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Home > Reviews > Security Manager’s Guide to Disasters

Security Manager’s Guide to Disasters

Author Anthony D Manley

ISBN No 9781138113695

Review date 27/06/2019

No of pages 408

Publisher CRC Press

Publisher URL https://www.crcpress.com/Security-Managers-Guide-to-Disasters-Managing-Through-Emergencies-Violence/Manley/p/book/9781138113695

Year of publication 23/08/2017

Brief

Our Review

price

£ 59.99 paperback

Security Manager's Guide to Disasters: Managing Through Emergencies, Violence, and Other Workplace Threats by Anthony Manley covers plenty of ground, as indeed it has to, given the title.

The author, an American, was a policeman and is now a security consultant. He opens with roles and some necessary attributes, then moves on to actual threats, not only security ones such as acts of terrorism but extreme weather, and fire. While some of those catastrophes are unlikely to happen to a reader, he does go into violence in the workplace at length, which touches on general management, and HR issues such as absenteeism. As a book from the United States, some parts, such as the criminal and civil law, are not as suited to a non-US audience, and knocks out about the last fifth of the book for readers from the UK and Europe. Many of the news and other examples cited are likewise from the US.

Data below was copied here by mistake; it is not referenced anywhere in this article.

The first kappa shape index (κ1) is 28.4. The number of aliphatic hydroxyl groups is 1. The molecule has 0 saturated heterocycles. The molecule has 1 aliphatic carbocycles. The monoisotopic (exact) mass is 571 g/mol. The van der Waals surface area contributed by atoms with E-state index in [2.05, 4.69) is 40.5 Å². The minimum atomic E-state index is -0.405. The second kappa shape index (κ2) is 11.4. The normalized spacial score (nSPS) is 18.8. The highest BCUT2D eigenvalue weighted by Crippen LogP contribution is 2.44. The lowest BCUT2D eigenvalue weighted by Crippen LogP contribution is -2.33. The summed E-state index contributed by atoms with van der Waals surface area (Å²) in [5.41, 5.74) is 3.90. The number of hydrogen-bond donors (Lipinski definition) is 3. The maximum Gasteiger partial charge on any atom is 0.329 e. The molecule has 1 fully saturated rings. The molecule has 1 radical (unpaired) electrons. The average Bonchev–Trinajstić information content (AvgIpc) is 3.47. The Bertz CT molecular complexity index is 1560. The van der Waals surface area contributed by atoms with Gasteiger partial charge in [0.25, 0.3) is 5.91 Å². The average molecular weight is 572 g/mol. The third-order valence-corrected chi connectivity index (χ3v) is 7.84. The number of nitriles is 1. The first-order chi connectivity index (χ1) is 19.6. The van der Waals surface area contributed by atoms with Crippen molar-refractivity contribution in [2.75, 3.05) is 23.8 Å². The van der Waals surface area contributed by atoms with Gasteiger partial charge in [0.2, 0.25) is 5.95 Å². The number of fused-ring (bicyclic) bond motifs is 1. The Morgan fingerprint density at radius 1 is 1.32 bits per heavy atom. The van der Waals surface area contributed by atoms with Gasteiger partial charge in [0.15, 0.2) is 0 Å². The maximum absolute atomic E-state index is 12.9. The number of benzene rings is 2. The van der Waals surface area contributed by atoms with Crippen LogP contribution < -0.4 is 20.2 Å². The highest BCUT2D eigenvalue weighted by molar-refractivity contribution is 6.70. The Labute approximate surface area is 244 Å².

You can turn to numerous books about the topics inside this Security Manager's Guide, for instance about bomb threats, industrial espionage, and incident control. What Manley does do is put plenty of thinking, advice and ideas in one book.
Whatever the threat, man-made or natural, random and sudden or not, we should guard against complacency just because something doesn't happen to us. As the author writes early on: "Bear in in mind, therefore, that the best time to respond to a disaster is before it happens."

He writes often of 'loss prevention', rather than security, defining loss prevention as asset protection. Hence it's that manager's business to look after business assets whether the threat is from flood or computer crime. As a former policeman himself, he notes that many who have entered private security from law enforcement 'generally have a mindset conditioned by their many years of exposure to crime and punishment' and think in terms of response, and arrest. Manley urges security managers not to have a 'cops and robbers' attitude but to think in proactive terms of prevention; to be a motivator, and a communicator. This security person may be, the author warns, viewed as an irritant, or ignored; and the manager will have to determine 'how sincere the company is in its view of safety and security'.